[ExI] libertarian might win for a change
spike66 at att.net
Tue Oct 23 18:12:09 UTC 2012
>… On Behalf Of Tom Nowell
Subject: Re: [ExI] libertarian might win for a change
>…Spike, while your predictions are interesting it appears the bookmakers here in the UK say the money is betting a different way - William Hill are offering 2/5 on Barak Obama and 15/8 on Mitt Romney…Tom
Ja, I see the Obama shares on InTrade going for about 58 cents this morning, about half a cent less than yesterday. I find this interesting because the existence of the various ideas futures games allows the patient investor to play the betting agencies against each other. For instance, if an odds-maker is offering Obama shares at 60 cents (or 2/5 if translated to odds) then you can buy shares on InTrade for 58 cents and sell them short at 60, insuring yourself of a 2 cent profit, irregardful.
I notice the odds-makers are insuring themselves a profit by the spread you mentioned above 2/5 for the one guy and 15/8 for the other, when there is a near certainty one or the other will win this contest.
I noticed way back during the play-money ideas futures days that in major elections (US presidential elections are a great example of this) the investors are likely to let their own preferences spill over into their investment decisions. Instead of betting on who they think will win, they tend to bet on who they want to win. Consequently the price of the two major candidates add up to slightly more than a dollar, when in reality they should add up to slightly less than a dollar, for both candidates cannot win, but they can both lose, in some far-fetched scenarios. So regardless of how this election turns out, there are opportunities to make a penny or two on each dollar invested. Cool!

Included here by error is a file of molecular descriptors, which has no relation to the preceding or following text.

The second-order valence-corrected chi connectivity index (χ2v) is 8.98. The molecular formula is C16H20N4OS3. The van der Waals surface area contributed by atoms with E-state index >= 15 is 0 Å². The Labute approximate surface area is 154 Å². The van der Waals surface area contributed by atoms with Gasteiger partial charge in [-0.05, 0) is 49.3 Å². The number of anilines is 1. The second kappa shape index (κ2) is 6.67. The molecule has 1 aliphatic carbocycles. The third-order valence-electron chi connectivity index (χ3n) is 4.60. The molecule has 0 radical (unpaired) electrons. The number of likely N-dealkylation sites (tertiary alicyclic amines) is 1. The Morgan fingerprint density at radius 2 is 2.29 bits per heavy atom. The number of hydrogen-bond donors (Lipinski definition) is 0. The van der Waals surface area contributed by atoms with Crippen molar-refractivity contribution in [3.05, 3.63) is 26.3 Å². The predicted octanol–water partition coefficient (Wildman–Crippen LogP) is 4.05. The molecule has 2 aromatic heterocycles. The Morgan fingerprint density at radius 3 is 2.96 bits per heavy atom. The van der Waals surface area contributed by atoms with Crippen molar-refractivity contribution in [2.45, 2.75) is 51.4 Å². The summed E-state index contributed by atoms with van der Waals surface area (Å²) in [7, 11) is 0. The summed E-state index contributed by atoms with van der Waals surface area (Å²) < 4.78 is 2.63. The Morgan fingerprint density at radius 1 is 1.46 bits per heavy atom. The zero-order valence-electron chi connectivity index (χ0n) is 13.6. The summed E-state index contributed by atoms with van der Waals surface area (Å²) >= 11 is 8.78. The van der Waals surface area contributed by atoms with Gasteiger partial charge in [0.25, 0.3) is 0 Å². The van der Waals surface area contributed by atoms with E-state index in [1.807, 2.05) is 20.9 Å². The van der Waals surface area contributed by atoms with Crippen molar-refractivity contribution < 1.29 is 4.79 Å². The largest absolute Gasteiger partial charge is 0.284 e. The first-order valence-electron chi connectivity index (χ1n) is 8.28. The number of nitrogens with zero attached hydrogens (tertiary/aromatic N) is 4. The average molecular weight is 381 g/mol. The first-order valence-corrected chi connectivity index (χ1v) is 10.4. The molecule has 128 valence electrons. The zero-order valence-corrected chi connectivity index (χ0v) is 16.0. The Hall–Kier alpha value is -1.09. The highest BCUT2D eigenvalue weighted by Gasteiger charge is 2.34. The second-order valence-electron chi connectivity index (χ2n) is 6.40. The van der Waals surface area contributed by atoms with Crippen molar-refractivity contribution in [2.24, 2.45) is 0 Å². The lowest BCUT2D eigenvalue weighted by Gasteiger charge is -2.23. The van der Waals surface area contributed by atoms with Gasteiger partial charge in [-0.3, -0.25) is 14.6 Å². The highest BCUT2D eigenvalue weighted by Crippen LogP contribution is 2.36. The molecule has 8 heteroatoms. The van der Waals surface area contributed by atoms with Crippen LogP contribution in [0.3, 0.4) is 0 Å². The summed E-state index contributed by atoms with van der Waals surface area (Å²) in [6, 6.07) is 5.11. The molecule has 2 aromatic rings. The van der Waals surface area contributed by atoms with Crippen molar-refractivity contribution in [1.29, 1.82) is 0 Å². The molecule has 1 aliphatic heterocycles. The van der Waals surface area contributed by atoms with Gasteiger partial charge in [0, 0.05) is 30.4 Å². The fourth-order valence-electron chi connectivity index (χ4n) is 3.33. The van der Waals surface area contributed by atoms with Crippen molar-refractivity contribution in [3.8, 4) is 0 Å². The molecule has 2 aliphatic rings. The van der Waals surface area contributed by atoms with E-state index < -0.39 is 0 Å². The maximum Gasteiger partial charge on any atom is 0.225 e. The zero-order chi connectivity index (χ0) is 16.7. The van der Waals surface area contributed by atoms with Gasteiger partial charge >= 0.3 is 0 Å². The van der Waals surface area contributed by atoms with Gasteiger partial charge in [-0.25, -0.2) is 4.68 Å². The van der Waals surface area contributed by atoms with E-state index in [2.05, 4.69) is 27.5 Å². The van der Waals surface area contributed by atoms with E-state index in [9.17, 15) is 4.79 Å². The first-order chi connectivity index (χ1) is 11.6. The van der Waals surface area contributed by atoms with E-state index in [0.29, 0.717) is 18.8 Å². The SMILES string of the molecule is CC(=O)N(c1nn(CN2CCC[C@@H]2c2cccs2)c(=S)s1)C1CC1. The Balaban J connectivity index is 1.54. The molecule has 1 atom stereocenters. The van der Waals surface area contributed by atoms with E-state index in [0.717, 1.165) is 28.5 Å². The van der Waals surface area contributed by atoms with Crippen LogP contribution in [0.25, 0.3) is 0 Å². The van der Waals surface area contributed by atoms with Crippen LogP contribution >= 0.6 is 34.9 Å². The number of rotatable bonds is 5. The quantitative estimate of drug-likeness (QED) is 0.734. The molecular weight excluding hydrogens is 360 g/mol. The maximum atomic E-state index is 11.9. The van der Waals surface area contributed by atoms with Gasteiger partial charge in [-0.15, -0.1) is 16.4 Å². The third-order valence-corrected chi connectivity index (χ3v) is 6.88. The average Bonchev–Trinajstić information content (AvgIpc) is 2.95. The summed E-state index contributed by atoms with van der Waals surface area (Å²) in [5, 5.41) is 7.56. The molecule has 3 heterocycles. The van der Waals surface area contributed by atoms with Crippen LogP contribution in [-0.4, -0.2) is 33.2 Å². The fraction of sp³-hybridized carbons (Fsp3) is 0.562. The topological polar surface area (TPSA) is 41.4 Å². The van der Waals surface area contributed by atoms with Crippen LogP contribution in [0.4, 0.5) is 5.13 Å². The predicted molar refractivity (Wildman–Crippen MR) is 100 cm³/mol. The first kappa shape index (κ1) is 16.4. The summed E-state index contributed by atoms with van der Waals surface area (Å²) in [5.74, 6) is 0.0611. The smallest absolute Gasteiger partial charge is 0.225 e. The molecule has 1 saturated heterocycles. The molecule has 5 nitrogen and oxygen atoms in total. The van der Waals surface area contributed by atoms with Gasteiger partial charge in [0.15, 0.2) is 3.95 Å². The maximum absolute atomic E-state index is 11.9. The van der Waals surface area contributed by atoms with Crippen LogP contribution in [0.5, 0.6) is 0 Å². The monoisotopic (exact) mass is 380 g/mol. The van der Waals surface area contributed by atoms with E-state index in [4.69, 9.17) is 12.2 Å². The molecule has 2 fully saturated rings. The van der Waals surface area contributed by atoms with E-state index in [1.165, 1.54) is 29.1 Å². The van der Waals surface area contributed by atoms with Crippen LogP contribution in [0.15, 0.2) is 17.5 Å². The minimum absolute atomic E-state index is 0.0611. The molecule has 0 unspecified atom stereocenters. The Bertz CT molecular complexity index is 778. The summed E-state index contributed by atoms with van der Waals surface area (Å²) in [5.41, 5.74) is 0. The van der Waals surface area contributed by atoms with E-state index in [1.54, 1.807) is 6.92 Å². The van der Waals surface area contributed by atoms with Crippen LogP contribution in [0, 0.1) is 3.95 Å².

If you really want to make money, the trick is to be an odds-maker who really understands that she can make odds in such a way as to cover one’s own bets using InTrade and the related spinoffs as a hedge. If one mis-estimates the odds in such a way that may investors jump on the bet rather than balance them, one can cover one’s ass with InTrade and still make money either way.
Last note: I thought of another way the libertarians might win: suppose we have not necessarily a 269-269 tie, but rather a cliff-hanger in two or even three different states (this could happen) similar to the Florida cliff-hanger in 2000, so we don’t know who won right away. Then suppose that all three recounts go the same way, especially if the initial leader is overtaken in recount after recount, and we once again call attention to, and ignore, the fact that we have no way to insure the veracity of an election by direct vote-to-voter traceability after the fact. We cannot audit elections, and we are intentionally keeping it that way. Then suppose further investigation reveals a number of voting irregularities (they always do.) And further suppose the number of irregularities could have tipped the election the other way (they sometimes do.) The winner would then be considered to have won an illegitimate victory, as Bush was widely thought in 2000.
This very plausible outcome weakens the office of the presidency and in this way the libertarians win. Of course we get spent ever deeper into a hole anyway, so in that way we all lose, but the libertarian is at least the moral victor.
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